COMMENT: Being a #GirlDad

My daughter manages to make the toil of a hard day's work or the frustration and pressures of daily life vanish everyday, often with just a smile

By Moiz Jaferii

KARACHI: Every time I have chanced across some promotional message for Father’s Day this year, like every year before, I have immediately thought of my own father. How I have not seen him in months due to the COVID-19 situation, how the only thing I got for him this year was a few boxes of mangoes which turned out to be overripe.

Right after this fleeting feeling of longing tinged with guilt, there is a stronger felt realisation which follows that I too am a father to a wonderful little girl who is now nearly 15 months old. The first few things you learn as a parent all relate to how life gets temporarily more difficult, how a full nights sleep is a distant dream and how you are now fully responsible for a very helpless little thing that needs continuous looking after. I have often joked with my wife that human beings have evolved to be very cute as infants regardless of what they end up looking like as adults, because it is this which ensures they are taken proper care of.

What you learn soon after is how life was never really complete before this. How there no longer appears to be a purpose higher than to protect and nurture this little extension of your heart who is programmed to get herself into trouble. Your dreams change, and what you used to find scary changes. Where previously the villain is after you in your nightmares, they are now after your baby. Where there was previously a dislike for being stuck in a small balcony because you felt you might fall out, there is now a terror at the back of your mind that this might happen to your child.

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And then they look at you. All perspective is lost in that moment. All regard for everything else becomes secondary to the wide innocent look of expectation a child can bestow upon a parent. Immediately, you look for water because she might be thirsty, food because perhaps she is hungry. There is an instant reflex to drop everything you were doing the moment before to be close at hand so that your child may direct you to where they would like you to be. My wife and I convince each other we are not spoiling her, as she is too young to understand anything but love and care just yet. Even though every baby manual we have consulted warns that now is the time to lay down rules for her to follow; we are instead two lawyers before a judge. The fact that we change her lordship’s nappies is not lost on us, but it is of little consequence.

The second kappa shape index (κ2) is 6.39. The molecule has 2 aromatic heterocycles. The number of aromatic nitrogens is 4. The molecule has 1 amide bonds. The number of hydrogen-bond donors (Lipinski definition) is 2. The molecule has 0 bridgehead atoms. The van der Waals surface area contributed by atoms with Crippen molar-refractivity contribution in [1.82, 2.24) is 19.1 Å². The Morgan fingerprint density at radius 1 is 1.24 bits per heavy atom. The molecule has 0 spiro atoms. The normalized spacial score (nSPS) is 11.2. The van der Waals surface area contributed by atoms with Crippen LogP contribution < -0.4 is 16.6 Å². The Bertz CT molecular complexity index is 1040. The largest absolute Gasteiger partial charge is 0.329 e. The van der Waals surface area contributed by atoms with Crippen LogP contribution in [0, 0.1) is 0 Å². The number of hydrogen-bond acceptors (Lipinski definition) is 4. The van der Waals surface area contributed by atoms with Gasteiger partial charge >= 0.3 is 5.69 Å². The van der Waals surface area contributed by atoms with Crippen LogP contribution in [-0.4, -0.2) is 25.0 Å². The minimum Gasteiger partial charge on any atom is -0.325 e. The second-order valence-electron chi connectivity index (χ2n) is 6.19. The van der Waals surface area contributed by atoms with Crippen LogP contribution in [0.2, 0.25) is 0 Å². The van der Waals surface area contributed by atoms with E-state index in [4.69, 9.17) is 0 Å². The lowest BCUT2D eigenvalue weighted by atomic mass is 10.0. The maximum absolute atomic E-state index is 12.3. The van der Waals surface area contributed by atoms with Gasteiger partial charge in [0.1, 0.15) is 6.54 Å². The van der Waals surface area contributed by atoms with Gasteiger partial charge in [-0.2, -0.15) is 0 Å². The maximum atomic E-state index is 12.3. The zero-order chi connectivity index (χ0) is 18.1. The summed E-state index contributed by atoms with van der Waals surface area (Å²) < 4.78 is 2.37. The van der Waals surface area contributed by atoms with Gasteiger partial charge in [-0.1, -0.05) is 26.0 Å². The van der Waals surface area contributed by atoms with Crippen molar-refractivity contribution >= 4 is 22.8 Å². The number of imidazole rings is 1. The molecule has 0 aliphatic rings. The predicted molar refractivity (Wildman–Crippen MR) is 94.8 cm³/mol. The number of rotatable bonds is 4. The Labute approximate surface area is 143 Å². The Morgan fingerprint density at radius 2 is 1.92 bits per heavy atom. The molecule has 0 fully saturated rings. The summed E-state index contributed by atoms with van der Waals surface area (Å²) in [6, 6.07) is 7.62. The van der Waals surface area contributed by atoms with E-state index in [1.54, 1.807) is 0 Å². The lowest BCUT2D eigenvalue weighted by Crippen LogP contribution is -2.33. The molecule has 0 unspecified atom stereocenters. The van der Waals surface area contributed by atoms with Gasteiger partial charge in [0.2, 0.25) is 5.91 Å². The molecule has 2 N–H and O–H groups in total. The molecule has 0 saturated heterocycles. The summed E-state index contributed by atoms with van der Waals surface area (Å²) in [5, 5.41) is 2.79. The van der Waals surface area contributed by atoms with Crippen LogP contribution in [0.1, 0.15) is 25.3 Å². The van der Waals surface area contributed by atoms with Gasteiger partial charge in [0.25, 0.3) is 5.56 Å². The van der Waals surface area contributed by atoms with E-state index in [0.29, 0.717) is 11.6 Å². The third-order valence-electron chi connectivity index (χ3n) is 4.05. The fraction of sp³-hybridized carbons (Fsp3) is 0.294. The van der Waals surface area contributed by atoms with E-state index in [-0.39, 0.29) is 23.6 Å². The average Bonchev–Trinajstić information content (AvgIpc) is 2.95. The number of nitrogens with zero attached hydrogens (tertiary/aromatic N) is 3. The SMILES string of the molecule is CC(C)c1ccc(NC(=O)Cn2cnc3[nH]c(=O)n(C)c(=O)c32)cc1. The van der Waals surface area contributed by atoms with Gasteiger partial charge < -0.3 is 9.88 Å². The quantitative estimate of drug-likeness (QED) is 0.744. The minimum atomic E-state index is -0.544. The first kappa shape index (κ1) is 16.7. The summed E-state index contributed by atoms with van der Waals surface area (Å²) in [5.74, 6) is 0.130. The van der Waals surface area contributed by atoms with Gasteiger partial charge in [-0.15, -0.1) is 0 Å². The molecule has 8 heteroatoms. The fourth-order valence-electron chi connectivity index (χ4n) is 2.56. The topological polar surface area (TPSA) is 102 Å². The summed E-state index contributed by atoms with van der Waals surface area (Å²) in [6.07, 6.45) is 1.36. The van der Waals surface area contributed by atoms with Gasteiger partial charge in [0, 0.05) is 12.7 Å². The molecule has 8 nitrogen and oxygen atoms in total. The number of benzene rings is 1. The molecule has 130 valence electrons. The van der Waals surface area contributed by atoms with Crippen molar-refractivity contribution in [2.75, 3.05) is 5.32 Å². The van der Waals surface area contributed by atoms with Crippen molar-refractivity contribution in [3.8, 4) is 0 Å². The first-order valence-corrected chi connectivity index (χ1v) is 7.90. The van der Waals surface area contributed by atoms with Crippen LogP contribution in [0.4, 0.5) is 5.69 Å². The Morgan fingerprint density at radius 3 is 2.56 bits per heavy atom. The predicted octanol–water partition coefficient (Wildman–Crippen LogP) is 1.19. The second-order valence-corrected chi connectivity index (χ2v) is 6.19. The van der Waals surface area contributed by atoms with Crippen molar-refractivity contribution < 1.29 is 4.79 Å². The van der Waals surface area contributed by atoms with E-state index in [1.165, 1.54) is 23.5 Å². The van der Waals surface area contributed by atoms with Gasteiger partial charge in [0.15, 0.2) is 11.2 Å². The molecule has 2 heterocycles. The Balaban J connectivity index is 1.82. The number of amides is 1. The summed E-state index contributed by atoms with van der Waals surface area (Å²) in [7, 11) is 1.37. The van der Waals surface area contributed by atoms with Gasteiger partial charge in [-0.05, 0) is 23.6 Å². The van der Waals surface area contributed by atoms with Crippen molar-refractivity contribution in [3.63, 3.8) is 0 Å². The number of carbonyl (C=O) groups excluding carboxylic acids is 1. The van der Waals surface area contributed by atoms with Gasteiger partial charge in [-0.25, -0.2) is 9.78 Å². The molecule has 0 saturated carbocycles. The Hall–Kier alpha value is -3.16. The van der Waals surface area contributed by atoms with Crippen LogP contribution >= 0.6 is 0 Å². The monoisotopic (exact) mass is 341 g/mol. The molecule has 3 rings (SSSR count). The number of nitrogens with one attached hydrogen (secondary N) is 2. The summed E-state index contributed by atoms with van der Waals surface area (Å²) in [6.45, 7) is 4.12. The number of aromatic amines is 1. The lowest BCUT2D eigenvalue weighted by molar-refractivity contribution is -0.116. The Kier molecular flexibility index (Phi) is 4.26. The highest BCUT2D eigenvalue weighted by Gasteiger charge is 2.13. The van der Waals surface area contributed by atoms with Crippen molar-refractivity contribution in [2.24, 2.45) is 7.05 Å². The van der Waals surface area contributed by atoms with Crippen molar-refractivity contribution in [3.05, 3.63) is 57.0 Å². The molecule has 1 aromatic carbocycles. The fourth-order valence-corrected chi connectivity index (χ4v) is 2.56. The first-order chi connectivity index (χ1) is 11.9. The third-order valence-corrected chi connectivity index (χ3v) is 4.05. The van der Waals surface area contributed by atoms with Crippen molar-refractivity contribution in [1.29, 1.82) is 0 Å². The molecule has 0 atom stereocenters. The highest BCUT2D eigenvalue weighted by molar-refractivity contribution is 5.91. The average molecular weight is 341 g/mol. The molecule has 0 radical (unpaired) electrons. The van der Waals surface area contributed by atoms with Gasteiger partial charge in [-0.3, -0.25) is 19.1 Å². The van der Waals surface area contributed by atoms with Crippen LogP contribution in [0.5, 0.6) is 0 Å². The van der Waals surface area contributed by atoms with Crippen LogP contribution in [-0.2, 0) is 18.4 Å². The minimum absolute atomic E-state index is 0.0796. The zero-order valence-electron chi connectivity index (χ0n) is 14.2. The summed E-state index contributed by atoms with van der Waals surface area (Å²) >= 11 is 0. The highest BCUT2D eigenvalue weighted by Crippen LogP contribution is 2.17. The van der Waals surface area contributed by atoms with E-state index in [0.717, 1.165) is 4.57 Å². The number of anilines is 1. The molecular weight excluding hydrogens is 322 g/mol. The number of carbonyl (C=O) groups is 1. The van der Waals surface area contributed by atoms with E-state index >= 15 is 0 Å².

If you exist on the same mountain of privilege as I, where you are able to plan when to have children with your spouse without interference, to raise them without unwanted influence and to provide for their needs; every less than perfect situation your child is going to find themselves in henceforth will feel like it’s your fault.

If you have further been privileged enough to have had parents who loved and cared for you, you also learn why they did what they did, why they worked so hard and tried so hard to give you the best they could and why even when they made mistakes, it was always with your best interest at heart. Because I have not known a greater feeling, a love more powerful. I was told by a colleague a few days before my daughter was to arrive in this world that it is a feeling different to anything you have ever known, and you could move mountains with your bare hands to keep your children happy. I remember rolling my eyes when I heard this. I realised he was completely right a few days later.

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My daughter manages to make the toil of a hard day’s work or the frustration and pressures of daily life vanish everyday, often with just a smile. Sometimes she follows it up by yanking off my glasses and trying to take my nose off for closer inspection. It is as if you have achieved whatever it was you had set out to accomplish. As if the reward for a life of hard work is given not in a lump afterwards, but in little scoops every time your baby gives you a hug.

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